“On top of this they found time to record their observations of this wild coast leaving an invaluable record for future generations. …” [including]:

• “Cape Disappointment — This cape is the only headland from Tillamook to latitude 47° 20’ that breaks the low line of shore. It presents a geological formation not before met with on the seaboard, being composed of horizontal columnar basalt …

“When the evening fogs from the northern bays do not cover the cape, we have sometimes experienced a dense fog rolling down the river about sunrise, enveloping everything below the top of the cape upon which we have stood, when it looked like an island less than a hundred yards in extent, and surrounded by the river fog, that must be felt to be appreciated. We were 35 days on this cape before obtaining a single [clear] night’s observations….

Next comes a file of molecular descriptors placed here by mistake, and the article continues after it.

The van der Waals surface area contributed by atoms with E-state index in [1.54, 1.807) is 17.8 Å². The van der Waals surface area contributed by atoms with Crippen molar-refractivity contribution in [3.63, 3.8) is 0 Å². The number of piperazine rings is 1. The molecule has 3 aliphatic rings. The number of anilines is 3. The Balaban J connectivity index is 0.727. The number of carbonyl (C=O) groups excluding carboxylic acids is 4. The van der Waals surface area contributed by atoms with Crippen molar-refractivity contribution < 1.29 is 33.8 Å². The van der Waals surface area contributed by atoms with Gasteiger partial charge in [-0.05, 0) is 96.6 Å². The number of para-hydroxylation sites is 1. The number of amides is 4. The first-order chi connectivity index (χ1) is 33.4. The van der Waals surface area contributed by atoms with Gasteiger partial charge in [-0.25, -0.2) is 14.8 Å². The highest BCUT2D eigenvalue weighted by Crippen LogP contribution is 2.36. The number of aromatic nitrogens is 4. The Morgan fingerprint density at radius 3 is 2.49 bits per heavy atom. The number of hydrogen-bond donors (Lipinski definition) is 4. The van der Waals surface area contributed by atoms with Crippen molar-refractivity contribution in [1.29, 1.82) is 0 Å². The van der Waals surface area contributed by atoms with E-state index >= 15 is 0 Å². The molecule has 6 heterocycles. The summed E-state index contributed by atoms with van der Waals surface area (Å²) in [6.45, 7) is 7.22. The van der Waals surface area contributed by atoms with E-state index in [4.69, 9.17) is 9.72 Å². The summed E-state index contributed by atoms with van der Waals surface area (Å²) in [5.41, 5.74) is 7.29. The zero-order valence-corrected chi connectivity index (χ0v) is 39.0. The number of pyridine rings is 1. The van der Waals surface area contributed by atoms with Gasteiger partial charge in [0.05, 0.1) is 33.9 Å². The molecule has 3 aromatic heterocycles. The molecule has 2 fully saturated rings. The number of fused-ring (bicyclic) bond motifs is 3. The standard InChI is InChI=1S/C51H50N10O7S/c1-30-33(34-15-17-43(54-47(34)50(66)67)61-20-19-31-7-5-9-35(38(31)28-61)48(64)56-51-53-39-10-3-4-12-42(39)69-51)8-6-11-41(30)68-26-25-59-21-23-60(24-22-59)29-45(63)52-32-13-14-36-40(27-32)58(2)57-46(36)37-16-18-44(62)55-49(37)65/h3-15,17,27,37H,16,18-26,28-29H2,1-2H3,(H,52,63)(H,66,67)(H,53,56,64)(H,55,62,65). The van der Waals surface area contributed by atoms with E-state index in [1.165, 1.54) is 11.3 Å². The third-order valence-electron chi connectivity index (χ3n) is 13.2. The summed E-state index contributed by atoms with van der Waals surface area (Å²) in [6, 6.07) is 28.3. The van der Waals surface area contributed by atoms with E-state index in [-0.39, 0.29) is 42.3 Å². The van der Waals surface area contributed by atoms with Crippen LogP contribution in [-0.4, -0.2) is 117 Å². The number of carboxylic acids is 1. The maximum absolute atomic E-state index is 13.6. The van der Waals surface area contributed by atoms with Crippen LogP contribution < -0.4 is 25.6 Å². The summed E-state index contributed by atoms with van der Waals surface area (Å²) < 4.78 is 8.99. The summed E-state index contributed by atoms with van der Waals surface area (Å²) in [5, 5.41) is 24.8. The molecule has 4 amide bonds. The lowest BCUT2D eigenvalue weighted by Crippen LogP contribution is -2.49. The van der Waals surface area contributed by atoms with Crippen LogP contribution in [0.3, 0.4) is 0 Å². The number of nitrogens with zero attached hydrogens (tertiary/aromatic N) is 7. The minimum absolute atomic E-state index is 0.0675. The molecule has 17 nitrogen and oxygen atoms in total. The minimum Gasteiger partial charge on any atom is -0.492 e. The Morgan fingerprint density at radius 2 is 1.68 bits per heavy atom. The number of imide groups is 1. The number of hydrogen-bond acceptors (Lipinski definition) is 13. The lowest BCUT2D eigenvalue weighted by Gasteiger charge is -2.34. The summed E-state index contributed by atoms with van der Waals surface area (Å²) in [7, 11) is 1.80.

• “Columbia River Bar — During heavy weather, and especially in winter, the sea breaks with terrific fury from northwest of Cape Disappointment well to the southward of Point Adams; and we remember the mail steamer trying for 60 hours to find the smallest show of an opening to get in. Sailing vessels have laid off the entrance six weeks, waiting for a fair opportunity to enter, and many lie inside for weeks trying to get out.

“Few places present a scene of more wildness than this bar during a southeast gale, contrasting strongly with many times during the summer, when not a breaker is seen to mark the outline of the shoalest spot. From the summit of Cape Disappointment we have often watched the bar in varied states of wind and weather, and crossed it when calm and [when] breaking....”

As the Report got down to the detailed instructions for entering the Columbia River through its difficult Bar, the author summarized, “… the passage is badly obstructed by shifting shoals that lie two or three miles outside of the line joining the points. The numerous surveys that have been made of this river prove so conclusively the great changes which the channels through the shoals undergo that we shall not attempt to give any directions concerning the present north and south channels. The best advice we can offer is, when up with the bar, wait for a pilot.”